ACRU

Al Sharpton, America’s National Scold

Much has been said of the recent episode in which Don Imus, a radio “shock jock,” made a racist insult against the Rutgers women’s basketball team. I have never listened to Mr. Imus’s program and don’t plan to start. I did hear re-plays of the insult. My reaction is that a media personality who says something of that sort assumes the risk of whatever he gets. It’s the 21st Century, and past time to be done with sliming people because of their race.

It is passing curious, however, that the mainstream media has turned to Reverend Al Sharpton as the Annointed National Spokesman about the Imus affair. Over these last few days, Rev. Sharpton has seldom (actually never, so far as I am able to discern) failed to unburden himself of opinions on whether and under what circumstances an Imus apology should be accepted and, more generally, what the Imus business says about the sorry, if usually concealed, state of white America’s attitude toward African Americans.

To make Rev. Sharpton the arbiter of apology protocol is simply astonishing, given Sharpton’s history of refusing to apologize for his own egregiously racist, and occasionally anti-Semitic, behavior — behavior scarcely limited to one broadcast insult.

Fortunately, Jay Nordlinger, in his National Review article from March 20, 2000, takes us for a stroll down memory lane with the man now acting as America’s National Scold. I excerpt from Nordlinger’s article below:

[Sharpton’s] greatest infamy came in 1987, with the Tawana Brawley hoax. As the journalist Nat Hentoff has put it, this is Sharpton’s “Chappaquiddick.” To recall the horrid affair: A girl named Tawana Brawley, after staying away from home for several days, smeared herself with dog feces, scrawled racial epithets on her body, and hopped into a garbage bag. Then she claimed that six white men, including a police officer, had raped and otherwise tormented her….Al Sharpton, of course, was on the spot. Acting as the Brawley family’s adviser, he urged them not to cooperate with the authorities, including the state attorney general, Robert Abrams. To cooperate with Abrams, he said, would be “to sit down with Mr. Hitler.” A Sharpton sidekick, Alton Maddox, added, “Robert Abrams, you are no longer going to masturbate looking at Tawana Brawley’s picture.”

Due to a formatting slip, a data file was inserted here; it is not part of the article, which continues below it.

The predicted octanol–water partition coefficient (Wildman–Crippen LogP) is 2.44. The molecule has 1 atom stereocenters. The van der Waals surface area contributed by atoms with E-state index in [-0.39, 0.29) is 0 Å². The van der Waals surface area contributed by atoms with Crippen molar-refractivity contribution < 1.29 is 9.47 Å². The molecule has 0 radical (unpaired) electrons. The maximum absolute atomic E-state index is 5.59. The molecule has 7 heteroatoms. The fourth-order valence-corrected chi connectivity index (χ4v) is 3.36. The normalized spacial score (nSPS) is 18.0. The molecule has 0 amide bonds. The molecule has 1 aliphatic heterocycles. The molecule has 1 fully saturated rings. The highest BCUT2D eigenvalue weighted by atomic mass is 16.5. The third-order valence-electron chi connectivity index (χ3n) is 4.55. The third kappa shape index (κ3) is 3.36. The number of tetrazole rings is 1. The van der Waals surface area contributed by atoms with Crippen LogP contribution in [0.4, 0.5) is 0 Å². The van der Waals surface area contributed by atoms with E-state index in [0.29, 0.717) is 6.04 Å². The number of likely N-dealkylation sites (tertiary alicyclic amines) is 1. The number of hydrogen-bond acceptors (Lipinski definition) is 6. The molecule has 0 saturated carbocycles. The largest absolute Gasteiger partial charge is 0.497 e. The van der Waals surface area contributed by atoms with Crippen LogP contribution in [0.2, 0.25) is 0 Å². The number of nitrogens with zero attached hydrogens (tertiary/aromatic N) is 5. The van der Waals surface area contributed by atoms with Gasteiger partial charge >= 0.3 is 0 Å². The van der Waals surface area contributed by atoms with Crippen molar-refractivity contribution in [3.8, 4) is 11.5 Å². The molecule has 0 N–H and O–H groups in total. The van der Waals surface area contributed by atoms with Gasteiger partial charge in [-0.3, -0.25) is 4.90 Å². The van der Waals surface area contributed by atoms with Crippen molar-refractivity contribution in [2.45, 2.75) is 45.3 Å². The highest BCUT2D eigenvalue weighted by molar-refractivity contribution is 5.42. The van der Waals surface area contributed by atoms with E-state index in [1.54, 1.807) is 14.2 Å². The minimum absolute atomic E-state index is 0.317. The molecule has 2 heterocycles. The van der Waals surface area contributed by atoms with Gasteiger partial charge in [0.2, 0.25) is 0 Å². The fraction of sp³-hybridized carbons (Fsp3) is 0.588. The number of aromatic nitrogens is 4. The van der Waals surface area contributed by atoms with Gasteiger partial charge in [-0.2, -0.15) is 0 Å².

One of those whom Sharpton and his partners accused was [a white] assistant district attorney, Steven Pagones, who was, needless to say, innocent (the crime never took place). After he was cleared, he held a press conference, which Sharpton, in his theatrical fashion, attempted to crash. “Your accuser has arrived!” he bellowed. Sharpton had said before, “We stated openly that Steven Pagones did it. If we’re lying, sue us, so we can go into court with you and prove you did it. Sue us — sue us right now.” Oddly enough, Pagones did. He spent a decade of his life pursuing a defamation case against Sharpton and his accomplices, finally winning that case one glorious, cleansing day in July of 1998… Sharpton now owes Pagones $65,000 in damages, money that the victim will probably never see. [Some of Sharpton’s cronies have now paid the judgment].

At the heart of any case against Sharpton-and against the notion of a New Sharpton-is his persecution of Steven Pagones. It has been, to use the word for which there is no substitute, evil. He has never apologized for his deeds, and nothing piques him more than to be reminded of them. “If I saved the Pope’s life,” he has sniped, “the media would ask me about Brawley.” In soft moments, he has come close to apologizing (“I have regrets”). In harder ones, he is angrily defiant (“Never, ever!”)… As Sharpton himself has said, to apologize would be “all about submission.” White folk “are asking me to grovel. They want black children to say that they forced a black man coming out of the hardcore ghetto to his knees.” Jesse Jackson gained nothing by apologizing for his “Hymietown” remark, so why should he? Only last year [1999], Sharpton said of his role in the Brawley case, “If I had to do it again, I’d do it in the same way.”

This, again, is the man the mainstream media puts forward to opine at apparently unending length about Mr. Imus’s behavior, and the ins-and-outs of Imus’s apology, which at least has the virtue of existing.

The media’s virtually uniform silence about Sharpton’s history says a great deal about the intimidating position Rev. Sharpton has carved out for himself — and even more about the position the media has come to occupy, a position of justifiably dwindling public trust.